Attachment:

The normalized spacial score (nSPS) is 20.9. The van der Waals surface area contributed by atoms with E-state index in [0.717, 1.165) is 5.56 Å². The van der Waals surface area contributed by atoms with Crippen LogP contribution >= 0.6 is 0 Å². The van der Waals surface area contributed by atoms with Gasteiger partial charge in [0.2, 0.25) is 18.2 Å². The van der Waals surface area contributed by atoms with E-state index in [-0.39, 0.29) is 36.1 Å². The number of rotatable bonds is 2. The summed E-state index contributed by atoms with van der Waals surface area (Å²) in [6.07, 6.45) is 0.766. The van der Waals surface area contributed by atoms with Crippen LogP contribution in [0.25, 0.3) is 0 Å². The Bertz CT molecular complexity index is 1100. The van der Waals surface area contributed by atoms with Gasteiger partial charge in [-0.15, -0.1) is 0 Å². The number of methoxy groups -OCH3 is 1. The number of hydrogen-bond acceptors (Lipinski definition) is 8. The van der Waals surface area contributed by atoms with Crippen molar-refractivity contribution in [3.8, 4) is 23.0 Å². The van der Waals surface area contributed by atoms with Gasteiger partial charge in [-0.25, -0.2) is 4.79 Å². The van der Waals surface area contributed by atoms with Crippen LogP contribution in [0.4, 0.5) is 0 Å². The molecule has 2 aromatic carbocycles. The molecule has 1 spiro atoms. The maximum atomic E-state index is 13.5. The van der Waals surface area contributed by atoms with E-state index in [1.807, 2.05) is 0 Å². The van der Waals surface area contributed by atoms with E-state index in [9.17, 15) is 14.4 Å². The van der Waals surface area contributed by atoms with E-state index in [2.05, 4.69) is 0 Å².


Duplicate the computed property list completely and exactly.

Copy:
The normalized spacial score (nSPS) is 20.9. The van der Waals surface area contributed by atoms with E-state index in [0.717, 1.165) is 5.56 Å². The van der Waals surface area contributed by atoms with Crippen LogP contribution >= 0.6 is 0 Å². The van der Waals surface area contributed by atoms with Gasteiger partial charge in [0.2, 0.25) is 18.2 Å². The van der Waals surface area contributed by atoms with E-state index in [-0.39, 0.29) is 36.1 Å². The number of rotatable bonds is 2. The summed E-state index contributed by atoms with van der Waals surface area (Å²) in [6.07, 6.45) is 0.766. The van der Waals surface area contributed by atoms with Crippen LogP contribution in [0.25, 0.3) is 0 Å². The Bertz CT molecular complexity index is 1100. The van der Waals surface area contributed by atoms with Gasteiger partial charge in [-0.15, -0.1) is 0 Å². The number of methoxy groups -OCH3 is 1. The number of hydrogen-bond acceptors (Lipinski definition) is 8. The van der Waals surface area contributed by atoms with Crippen molar-refractivity contribution in [3.8, 4) is 23.0 Å². The van der Waals surface area contributed by atoms with Gasteiger partial charge in [-0.25, -0.2) is 4.79 Å². The van der Waals surface area contributed by atoms with Crippen LogP contribution in [0.4, 0.5) is 0 Å². The molecule has 2 aromatic carbocycles. The molecule has 1 spiro atoms. The maximum atomic E-state index is 13.5. The van der Waals surface area contributed by atoms with E-state index in [1.807, 2.05) is 0 Å². The van der Waals surface area contributed by atoms with E-state index in [9.17, 15) is 14.4 Å². The van der Waals surface area contributed by atoms with E-state index in [2.05, 4.69) is 0 Å².